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J Am Soc Hypertens. 2015 Feb;9(2):123-9. doi: 10.1016/j.jash.2014.11.004. Epub 2014 Nov 20.

Comparison of an in-pharmacy automated blood pressure kiosk to daytime ambulatory blood pressure in hypertensive subjects.

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Department of Medicine, University of Alberta, Edmonton, Alberta, Canada; Alberta Diabetes Institute, Edmonton, Alberta, Canada. Electronic address:
Department of Medicine, Perelman School of Medicine, University of Pennsylvania, Philadelphia, PA, USA.
Department of Internal Medicine, Cardiovascular Prevention Centre, Jewish General Hospital, McGill University, Montreal, Québec, Canada.
Department of Medicine, University of Alberta, Edmonton, Alberta, Canada.
Department of Family Practice, University of British Columbia, Vancouver, British Columbia, Canada.


The objective of this study was to compare serial readings from an in-pharmacy automated blood pressure (BP) kiosk to mean daytime ambulatory BP. A total of 100 community-dwelling adults with hypertension underwent (1) three baseline automated office readings; (2) three in-pharmacy readings on each of four visits (12 total) using the PharmaSmart PS-2000 kiosk; and (3) 24-hour ambulatory BP monitoring between in-pharmacy visits two and three. Paired t-tests, Bland-Altman plots, and Pearson correlation coefficients were used for analysis. Mean BPs were 137.8 ± 13.7/81.9 ± 12.2 mm Hg for in-pharmacy and 135.5 ± 11.7/79.7 ± 10.0 mm Hg for daytime ambulatory (difference of 2.3 ± 9.5/2.2 ± 6.9 mm Hg [P ≤ .05]). Bland-Altman plots depicted a high degree of BP variability but did not show clinically important systematic BP differences. With ambulatory BP as the reference standard, in-pharmacy device results were similar to automated office results. The PharmaSmart PS-2000 closely approximated mean daytime ambulatory BP, supporting the use of serial readings from this device in the assessment of BP.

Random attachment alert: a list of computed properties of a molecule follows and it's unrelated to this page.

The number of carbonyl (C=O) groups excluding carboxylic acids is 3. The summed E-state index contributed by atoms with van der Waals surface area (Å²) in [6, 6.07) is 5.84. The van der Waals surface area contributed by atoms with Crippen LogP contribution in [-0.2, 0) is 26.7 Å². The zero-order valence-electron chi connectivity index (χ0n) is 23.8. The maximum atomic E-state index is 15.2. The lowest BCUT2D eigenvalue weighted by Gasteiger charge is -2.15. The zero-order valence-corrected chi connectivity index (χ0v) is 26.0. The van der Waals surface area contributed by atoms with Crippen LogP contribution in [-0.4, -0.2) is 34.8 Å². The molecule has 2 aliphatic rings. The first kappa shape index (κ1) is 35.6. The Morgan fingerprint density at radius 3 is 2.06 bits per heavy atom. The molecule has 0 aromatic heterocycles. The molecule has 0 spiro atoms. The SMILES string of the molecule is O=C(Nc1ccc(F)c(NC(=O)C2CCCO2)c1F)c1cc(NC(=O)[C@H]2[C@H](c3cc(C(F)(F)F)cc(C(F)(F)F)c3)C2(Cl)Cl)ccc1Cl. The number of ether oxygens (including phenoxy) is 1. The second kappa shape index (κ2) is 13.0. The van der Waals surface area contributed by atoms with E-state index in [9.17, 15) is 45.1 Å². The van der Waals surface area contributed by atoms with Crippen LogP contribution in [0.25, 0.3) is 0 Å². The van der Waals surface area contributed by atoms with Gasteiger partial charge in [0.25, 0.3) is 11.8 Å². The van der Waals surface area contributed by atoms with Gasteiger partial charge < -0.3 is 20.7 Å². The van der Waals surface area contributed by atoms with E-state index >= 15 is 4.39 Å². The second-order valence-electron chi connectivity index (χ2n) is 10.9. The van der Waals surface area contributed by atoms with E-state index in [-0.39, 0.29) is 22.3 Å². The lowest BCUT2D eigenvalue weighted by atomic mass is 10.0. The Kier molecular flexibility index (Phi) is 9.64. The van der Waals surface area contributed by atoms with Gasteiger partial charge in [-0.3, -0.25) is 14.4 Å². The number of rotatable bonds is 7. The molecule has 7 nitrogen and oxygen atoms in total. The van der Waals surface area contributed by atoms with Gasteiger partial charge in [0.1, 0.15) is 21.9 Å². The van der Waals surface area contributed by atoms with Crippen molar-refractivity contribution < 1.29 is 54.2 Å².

Measurement; oscillometric; serial readings

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